In Scarborough we were physically close to the old couple who lived in the flat below us and shared the yard with us. And we knew a few other families on the street. Our daily walks meant lots of chances to say a distanced ‘hello’ as we walked around our neighbourhood. We’ve not got the same experience in our new place yet. We did get to know the family next door, but they’ve since moved and the house hasn’t been re-let.



I am a feminist – professionally! A feminist scholar, researching, writing, and teaching about gender and equality in the context of work and society. In April 2020 my university offered staff the chance to apply for funding for research related to the pandemic. I applied to explore how teachers were impacted. I’m really proud of the outputs from this project, especially because each one was achieved through hard work in very difficult circumstances. The interviews with teachers, each taking around an hour, were done in the evenings, after already exhausting days for me – and for the teachers, who kindly gave up their time to talk to me. Many said it was quite a cathartic experience to talk to someone about how they had adapted during COVID. Particularly difficult was the interview with one woman who had moved out from her family home during the first lockdown, to look after her parents, but this had meant 6 weeks of not seeing her husband or 4-year-old daughter. I think it again made me realise how terribly difficult some women had it and that my own circumstances shouldn’t be moaned about. But it really chimed with me, especially as her daughter and mine are the same age.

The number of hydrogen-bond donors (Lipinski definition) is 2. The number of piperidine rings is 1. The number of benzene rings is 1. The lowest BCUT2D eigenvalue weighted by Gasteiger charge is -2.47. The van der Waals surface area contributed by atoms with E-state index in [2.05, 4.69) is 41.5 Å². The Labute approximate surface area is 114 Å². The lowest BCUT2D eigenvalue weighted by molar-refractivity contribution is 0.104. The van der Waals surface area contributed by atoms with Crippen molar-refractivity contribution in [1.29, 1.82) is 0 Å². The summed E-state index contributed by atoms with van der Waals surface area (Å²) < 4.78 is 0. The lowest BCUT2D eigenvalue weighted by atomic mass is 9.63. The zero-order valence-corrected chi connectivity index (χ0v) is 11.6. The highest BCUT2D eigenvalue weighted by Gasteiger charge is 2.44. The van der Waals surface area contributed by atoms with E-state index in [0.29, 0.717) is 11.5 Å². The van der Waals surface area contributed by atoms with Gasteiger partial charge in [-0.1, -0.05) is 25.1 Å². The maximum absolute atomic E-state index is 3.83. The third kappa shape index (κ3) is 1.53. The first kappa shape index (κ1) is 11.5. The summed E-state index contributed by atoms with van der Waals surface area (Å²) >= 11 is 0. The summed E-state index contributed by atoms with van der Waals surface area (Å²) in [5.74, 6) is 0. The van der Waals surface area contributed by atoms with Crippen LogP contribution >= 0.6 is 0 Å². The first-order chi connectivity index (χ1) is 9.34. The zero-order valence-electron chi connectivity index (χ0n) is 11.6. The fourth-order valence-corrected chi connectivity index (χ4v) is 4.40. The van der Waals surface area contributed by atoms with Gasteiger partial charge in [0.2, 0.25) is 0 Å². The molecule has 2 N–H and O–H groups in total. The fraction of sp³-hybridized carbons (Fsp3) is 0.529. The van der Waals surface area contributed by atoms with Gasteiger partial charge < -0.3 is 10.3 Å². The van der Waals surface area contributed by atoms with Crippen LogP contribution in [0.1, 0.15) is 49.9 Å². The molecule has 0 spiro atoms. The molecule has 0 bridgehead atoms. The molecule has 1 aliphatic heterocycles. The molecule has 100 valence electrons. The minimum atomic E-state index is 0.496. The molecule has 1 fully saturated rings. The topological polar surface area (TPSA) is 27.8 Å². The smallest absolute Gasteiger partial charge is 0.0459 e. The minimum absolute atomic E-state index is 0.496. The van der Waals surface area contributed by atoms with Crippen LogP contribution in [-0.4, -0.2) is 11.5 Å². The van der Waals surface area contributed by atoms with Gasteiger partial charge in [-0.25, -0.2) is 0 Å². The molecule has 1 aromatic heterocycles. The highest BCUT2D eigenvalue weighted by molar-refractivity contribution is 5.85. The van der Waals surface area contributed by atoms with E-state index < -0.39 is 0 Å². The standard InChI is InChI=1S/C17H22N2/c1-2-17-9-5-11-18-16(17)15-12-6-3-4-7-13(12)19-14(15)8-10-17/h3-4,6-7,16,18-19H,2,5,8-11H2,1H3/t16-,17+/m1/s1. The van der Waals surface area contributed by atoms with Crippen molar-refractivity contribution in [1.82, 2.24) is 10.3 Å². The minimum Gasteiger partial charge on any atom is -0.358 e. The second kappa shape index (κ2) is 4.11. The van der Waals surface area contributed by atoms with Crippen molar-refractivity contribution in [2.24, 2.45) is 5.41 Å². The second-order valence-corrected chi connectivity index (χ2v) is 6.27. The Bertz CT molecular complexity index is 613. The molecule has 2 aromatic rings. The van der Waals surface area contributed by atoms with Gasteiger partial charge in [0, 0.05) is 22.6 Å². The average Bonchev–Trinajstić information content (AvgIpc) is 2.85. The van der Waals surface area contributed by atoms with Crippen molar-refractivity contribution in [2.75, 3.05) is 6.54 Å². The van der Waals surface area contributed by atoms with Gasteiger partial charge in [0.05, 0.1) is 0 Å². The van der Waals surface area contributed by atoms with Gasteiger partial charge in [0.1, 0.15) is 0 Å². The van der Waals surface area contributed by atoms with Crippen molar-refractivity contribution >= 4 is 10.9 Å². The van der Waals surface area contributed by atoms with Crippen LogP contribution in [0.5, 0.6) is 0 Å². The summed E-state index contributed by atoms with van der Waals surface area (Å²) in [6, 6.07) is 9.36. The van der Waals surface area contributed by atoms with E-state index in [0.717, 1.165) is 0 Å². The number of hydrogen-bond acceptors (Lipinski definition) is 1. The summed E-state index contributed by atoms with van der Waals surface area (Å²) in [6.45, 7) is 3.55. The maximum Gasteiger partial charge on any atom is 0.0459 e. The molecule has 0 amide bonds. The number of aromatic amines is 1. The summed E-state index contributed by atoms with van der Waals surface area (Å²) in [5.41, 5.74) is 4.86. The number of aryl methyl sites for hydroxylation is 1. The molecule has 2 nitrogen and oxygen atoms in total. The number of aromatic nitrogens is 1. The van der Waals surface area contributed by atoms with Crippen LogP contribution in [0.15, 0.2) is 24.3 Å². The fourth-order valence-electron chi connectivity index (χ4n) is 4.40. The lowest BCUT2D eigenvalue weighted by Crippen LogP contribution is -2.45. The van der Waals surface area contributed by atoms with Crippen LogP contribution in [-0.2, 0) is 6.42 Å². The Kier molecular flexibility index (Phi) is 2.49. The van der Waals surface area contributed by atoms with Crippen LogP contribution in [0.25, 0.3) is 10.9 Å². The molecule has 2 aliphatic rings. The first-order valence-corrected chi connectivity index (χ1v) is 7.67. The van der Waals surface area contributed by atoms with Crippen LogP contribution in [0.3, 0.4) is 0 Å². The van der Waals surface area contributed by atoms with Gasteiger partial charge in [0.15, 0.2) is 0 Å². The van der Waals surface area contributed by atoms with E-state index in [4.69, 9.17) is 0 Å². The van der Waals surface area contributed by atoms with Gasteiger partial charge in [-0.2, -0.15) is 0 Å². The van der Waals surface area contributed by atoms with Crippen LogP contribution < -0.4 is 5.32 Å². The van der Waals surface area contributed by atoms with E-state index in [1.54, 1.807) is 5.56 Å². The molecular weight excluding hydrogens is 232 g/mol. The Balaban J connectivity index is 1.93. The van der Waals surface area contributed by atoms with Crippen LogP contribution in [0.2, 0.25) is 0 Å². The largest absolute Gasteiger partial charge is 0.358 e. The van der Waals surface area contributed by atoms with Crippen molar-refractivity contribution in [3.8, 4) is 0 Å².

I also realised I was grieving for the loss of time with my older relatives. And the loss of time they would otherwise have had with their grandchildren. My Grandmother, with advanced dementia, doesn’t have any chance of recognising my daughter now. 

My research project with teachers led to me meeting a colleague from the education department of my university. She was at a Zoom seminar when I was presenting the findings. We instantly clicked and have begun writing together – we have a good overlap of interests, as she had done her doctorate on teachers working part-time. We’ve now published together and have other work in the pipe-line. 

I joined the menopause network in my university and organised a ‘cake and conversation’ event within my department, where women talked about their symptoms and ways to alleviate them. 

I’ve been asked to create a detailed proposal for a big publisher for a book about teaching post-COVID, and my colleague from education and I are writing and researching about teachers and menopause. So professionally things are looking great. I’ve even received a teaching award nomination for the support I have given to my students. One student told the panel “they empowered me especially coming from a different country, they tried to understand where my issues are with my grades, and they showed that they have faith me which is really important”. As a feminist scholar I’ve lots to be proud of and lots more exciting work to come – I hope to become the department Gender Equality Champion in September.

But I really miss living by the sea. And I feel lots of guilt about having not been the greatest parent and wife (and daughter and sister). On an intellectual level I realise it’s not possible to be all things to all people – but desperately hope that my daughter remembers the fun times we had during lockdown – the pavement chalking, the biscuit baking, the teddy cinema we set up – and her memories won’t include the times I lost it, snapped and shouted, then soaked her in my tears as I apologised and hugged her too tightly.

Illustration of a wooden door, ajar in its frame